Opinion: Daily Journal

Unblocking NC’s Economic Arteries

RALEIGH — North Carolina’s economy is suffering from blocked arteries.

The conduits that should bring growth, jobs, and economic opportunities to North Carolinians are being obstructed, in large part by government policy. Our personal and corporate income tax rates are among the highest in the country, discouraging entrepreneurs and investors from directing their efforts and capital our way. At the local level, escalating property and sales tax rates are putting additional pressure on manufacturers, retailers, and other businesses. And the lifeblood of commerce moves slowly through our state because of inadequate and poorly maintained highways.

No less damaging for being less visible, the state’s regulatory system is interrupting the flow of new investment, too. Last year’s Clean Smokestacks Bill will have negligible effects, if any, on air quality in North Carolina. But it will keep electric rates higher than those of competitors, which are falling, and thus provide yet another disincentive for New Economy manufacturers and other large users of power to locate their new facilities here.

One idea that might alleviate the blockage, at least a little, is to speed up the process of approving environmental permits. Regulatory delays are a major reason why so many desperately needed highway projects are years behind schedule and millions over budget. The problem is at least as daunting in the industrial sector. Permitting is a costly, time-consuming, and frustrating process in the best of situations. While necessary to ensure that environmental laws protecting the commons are effectively enforced, the process can and should be streamlined to encourage the new investments and plant expansions that North Carolina will need to recover its economic momentum.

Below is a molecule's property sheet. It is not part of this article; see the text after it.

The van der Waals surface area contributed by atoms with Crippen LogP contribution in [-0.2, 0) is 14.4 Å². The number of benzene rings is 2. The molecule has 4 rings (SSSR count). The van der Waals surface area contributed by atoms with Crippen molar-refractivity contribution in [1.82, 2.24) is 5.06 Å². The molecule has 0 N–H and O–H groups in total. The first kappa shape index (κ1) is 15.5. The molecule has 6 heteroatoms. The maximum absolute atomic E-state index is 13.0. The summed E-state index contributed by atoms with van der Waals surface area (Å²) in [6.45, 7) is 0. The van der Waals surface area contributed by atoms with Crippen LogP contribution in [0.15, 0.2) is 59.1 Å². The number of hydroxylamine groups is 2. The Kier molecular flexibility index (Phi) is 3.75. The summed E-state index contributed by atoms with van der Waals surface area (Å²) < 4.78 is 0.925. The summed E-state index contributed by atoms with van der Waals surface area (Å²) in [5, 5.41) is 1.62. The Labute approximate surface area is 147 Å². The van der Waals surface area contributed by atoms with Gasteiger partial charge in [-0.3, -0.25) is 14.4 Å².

Legislation in the General Assembly this year would give the state the option of allowing companies to begin construction on new plants and facilities while the permitting process is still underway. Naturally, firms would be taking a risk in investing millions in construction before the final approval is granted to operate. They would likely do so only if the prospect of rejection was low in the first place.

But environmental groups are up in arms about the proposal (they killed a similar bill last year). These activists say that North Carolina regulators would face too much pressure to approval questionable projects if their owners had already sunk capital into them.

I don’t buy this argument. First, it assumes a level of deference that, I am told, does not accurately portray the average North Carolina regulator. Second, the argument assumes that the cost of an occasional cave-in to political pressure would be greater than the cost of allowing the current, thick-as-molasses process to stand.

Take a look around, please. Plants are downsizing, even shutting down. Entire industries are withering. With the state having lost 150,000 private-sector jobs since 2001, and continuing to lag the economic performance of the rest of our region, it’s long past time to develop a more commonsensical approach to reconciling environmental quality with economic vitality.

I have no doubt that, given an egregious case, the same folks who are now complaining about this bill would raise a stink about a regulatory cave-in by the state. A little more confidence, and a little less paranoia, is called for here.

Let’s get the economy’s blood pumping.

Hood is president of the John Locke Foundation and publisher of Carolina Journal.